Menacing whimsy: A night at the symphony

Last night, The Girlfriend and I went to the Chicago Symphony for a performance of Schoenberg’s Pierrot lunaire and Stravinsky’s Histoire du Soldat. Given that I’ve posted my amateur reflections on a visit to the Art Institute, I might as well tell you about this, too.

To begin with the Schoenberg: it was amazing, even better than the “main event” of the Stravinsky. The vocalist, Kiera Duffy, put on an impressive performance, her facial expressions and gestures capturing the menacing whimsy of the text. The lyrics were presented in English translation on a series of three screens, where they displayed atmospheric backgrounds and brought up the text from unpredictable directions — having access to the translations “live” did enhance the experience, but as The Girlfriend pointed out, the semi-random nature of the display (and the fact that the words were often in a position where they would be blocked by the musicians for at least part of the audience) put the appropriate lack of emphasis on the text itself. It may seem redundant to say that a piece recognized as one of the foundational compositions of modern music was really powerful, but it was.

On the Stravinsky: perhaps the most surreal moment of the evening was when John Lithgow walked onstage to assume his post as narrator. He did a great job, as one would expect from a famous, critically acclaimed actor, but it was a little distracting. The staging of the story was minimal. The three screens were put closer to the ground and mainly displayed solid colors throughout, and the stage set consisted of a slightly elevated platform. Perhaps the strangest choice was to have two actors playing the part of the soldier — one was dressed in his soldier’s garb, while one had a tuxedo top and soldier’s pants. I suppose this was meant to convey the dividedness of the soldier’s character somehow, but it didn’t work for us.

In both cases, we had been listening to the relevant pieces over the last few weeks, but the live performance added a whole new element. I hadn’t bothered to sit down with the Schoenberg with the lyrics sheet open in front of me, so that all the songs tended to blend together into a mass for me. Having the text projected, together with numbers designating the beginning of each new song, obviously helped to differentiate things for me. In addition, we only had access to a recording of the concert suite for the Stravinsky, so that we were familiar with the music but had no real idea what the plot was.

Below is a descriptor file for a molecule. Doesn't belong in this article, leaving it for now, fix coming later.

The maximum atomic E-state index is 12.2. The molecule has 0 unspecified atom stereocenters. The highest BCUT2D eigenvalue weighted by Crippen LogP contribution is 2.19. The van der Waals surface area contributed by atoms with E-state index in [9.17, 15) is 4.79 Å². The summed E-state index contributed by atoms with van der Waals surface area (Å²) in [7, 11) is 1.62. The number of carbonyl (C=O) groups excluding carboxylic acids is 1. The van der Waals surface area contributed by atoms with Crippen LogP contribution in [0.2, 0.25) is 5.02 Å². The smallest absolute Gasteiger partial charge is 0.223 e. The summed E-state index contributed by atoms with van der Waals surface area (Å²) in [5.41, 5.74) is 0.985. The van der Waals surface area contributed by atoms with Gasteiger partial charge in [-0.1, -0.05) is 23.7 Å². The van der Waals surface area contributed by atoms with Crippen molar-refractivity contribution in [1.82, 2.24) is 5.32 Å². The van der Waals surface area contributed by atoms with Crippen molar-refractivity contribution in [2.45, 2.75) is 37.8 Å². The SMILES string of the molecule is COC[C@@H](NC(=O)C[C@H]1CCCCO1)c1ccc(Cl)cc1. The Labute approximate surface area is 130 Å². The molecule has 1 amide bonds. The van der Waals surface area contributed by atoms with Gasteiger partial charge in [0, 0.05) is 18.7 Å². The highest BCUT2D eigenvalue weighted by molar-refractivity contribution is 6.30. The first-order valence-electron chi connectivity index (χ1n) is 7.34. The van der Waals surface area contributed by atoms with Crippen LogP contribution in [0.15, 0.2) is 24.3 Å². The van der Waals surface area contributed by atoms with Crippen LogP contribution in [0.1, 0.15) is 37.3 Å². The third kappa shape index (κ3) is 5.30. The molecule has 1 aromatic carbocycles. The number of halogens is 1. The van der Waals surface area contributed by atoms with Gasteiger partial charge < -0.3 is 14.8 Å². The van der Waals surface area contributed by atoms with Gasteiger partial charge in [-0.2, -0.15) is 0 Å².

On the musical level, the CSO’s performance seemed to me to be an improvement over the recordings we had access to. They achieved a different balance among the instruments that brought out the unexpected harmonies more clearly in both cases — for instance, in the opening theme of the Stravinsky, there was a greater sense that the two horns were out of tune with each other, but that only heightened the interest for me. The vocalist for the Stravinsky was also more subtle and versatile, making it seem as though the vocalist from our recording had “hammed it up” in certain places.

Overall, the performance was a good choice for us: I’ve been more interested in 20th century music and selected the program on that basis, but it was presented in a way that gave The Girlfriend a little more to hold onto as someone untrained in classical music. Plus we were like ten feet away from John Lithgow!

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Posted in music. 5 Comments »

5 Responses to “Menacing whimsy: A night at the symphony”

  1. Peter Gratton Says:

    Thanks for posting this. I’m heading to see Pierrot Lunaire at the CSO this afternoon….

  2. Adam Kotsko Says:

    The Girlfriend had an interesting theory on Pierrot lunaire: Pierrot is W., Cassander is Lars, and the moon is the damp.

  3. Evgeni V. Pavlov Says:

    How did you like the combo of Schoenberg and Stravinsky in one night – was there anything in Schoenberg that connected with Stravinsky’s piece (or vice versa)? I think Adorno would have thrown a fit over such programming choice. Some nice quotes from Philosophy of New Music would probably fit right in: “Stravinsky’s fibula docet is versatile compliancy and obstinate obedience, the model of that authoritarian character that today proliferates on all sides”…

  4. Adam Kotsko Says:

    I believe the pairing was Boulez’s doing (though he wound up having to cancel) — we also went to another concert last year where Boulez conducted Firebird and one of his own pieces (originally it was supposed to be Berg’s Violin Concerto). He’s apparently been trying to enact a reconcoliation between Stravinsky and atonal music.

    The program said that Schoenberg had given Stravinsky a copy of the score to follow along with a performance and Stravinsky later admitted it was a big influence on him — and I believe Histoire du Soldat was the next major piece he wrote after that. That being said, I’m not sure how I would connect the two. The pairing certainly didn’t feel inappropriate, given that both were experimental chamber pieces.

  5. Evgeni V. Pavlov Says:

    Alex Ross gives Boulez hard time in The Rest Is Noise for apparently bullying Stravinsky – Boulez’s probably trying to make up for all the youthful ‘trolling’:

    Boulez:
    “I may have booed at one of his concerts, but the incident he is referring to was some of my fellow students of Messaien rather than me. We all felt that Stravinsky’s neo-classical period was a dead-end street, a waste of time.”

    After meeting Boulez, Stravinsky started to write in a more atonal, serialist manner. “Well, he was actually quite independent and open-minded, and decided he didn’t want to be left on the side of the street.”

    http://www.telegraph.co.uk/culture/music/classicalmusic/3702982/Pierre-Boulez-I-was-a-bully-Im-not-ashamed.html


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